– user20253
    Mar 1 '18 at 13:25

The classical Intuitionist approach to this is to admit that infinities are just a figure of speech making it easier to discuss ongoing processes that can be repeated. There are an 'infinity' of points in a line because I can keep dividing it arbitrarily often.

From that point of view, 'completed' infinities simply don't exist. But then again, neither do sets. There is not some kind of cosmic baggie that springs into existence to separate the things you decide are in a set from the things that aren't.

Both are verbal shorthand for common ways of looking at things. So why not roll up the one verbal shorthand within the other? From this point of view, the axiom of infinity says, 'Yes we are going to include the human intuition of repetition in the notion of listing.' As long as you don't get carried away and forget these are abstractions of potentialities, rather than instantiated objects, no harm is done.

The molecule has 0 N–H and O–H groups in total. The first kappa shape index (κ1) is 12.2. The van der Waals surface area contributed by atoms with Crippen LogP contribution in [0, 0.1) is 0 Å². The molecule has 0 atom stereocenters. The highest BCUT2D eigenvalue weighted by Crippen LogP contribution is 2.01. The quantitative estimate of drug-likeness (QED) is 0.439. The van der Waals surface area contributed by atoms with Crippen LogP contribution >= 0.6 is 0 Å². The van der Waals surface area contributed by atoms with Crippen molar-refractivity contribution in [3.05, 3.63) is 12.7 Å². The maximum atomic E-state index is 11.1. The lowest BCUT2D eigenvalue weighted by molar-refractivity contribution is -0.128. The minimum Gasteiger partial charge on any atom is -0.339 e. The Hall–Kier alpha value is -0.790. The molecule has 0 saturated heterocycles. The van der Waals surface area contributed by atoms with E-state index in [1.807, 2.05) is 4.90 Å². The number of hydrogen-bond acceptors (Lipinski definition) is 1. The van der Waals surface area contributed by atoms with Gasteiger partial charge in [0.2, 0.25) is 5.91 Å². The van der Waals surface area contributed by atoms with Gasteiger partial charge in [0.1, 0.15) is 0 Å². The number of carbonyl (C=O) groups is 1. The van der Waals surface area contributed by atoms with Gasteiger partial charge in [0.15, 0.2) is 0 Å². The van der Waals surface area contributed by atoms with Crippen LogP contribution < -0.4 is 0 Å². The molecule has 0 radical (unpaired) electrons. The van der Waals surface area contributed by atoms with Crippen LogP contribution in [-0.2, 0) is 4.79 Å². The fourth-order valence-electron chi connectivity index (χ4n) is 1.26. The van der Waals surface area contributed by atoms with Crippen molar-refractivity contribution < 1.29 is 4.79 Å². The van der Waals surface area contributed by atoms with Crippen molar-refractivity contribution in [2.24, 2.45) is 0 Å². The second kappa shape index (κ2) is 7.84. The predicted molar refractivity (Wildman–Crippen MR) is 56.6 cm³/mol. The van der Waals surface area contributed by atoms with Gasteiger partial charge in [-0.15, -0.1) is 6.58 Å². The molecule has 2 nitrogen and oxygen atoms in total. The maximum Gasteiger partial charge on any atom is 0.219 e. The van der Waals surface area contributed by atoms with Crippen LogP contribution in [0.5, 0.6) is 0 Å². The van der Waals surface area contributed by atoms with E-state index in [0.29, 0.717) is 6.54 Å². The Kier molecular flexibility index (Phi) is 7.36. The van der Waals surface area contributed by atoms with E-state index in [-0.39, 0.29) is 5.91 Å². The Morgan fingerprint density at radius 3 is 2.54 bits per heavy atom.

Sets of 'real' numbers of arbitrary precision are even reasonable, as you can picture a real number as an endless binary fraction, a procedure where we divided a length and chose either the left or the right half over and over. And we can imagine any number of these ongoing selection processes continuing in parallel.

But there are points where it is obvious that you have taken this convenience too far. For instance, the paradoxes like Tarski's, introduced by applying the Axiom of Choice to neighborhoods in the real plane should not sneak into your reasoning due to a mere convenience. They rely on tricks that defy our natural notion of infinity as incomplete progress.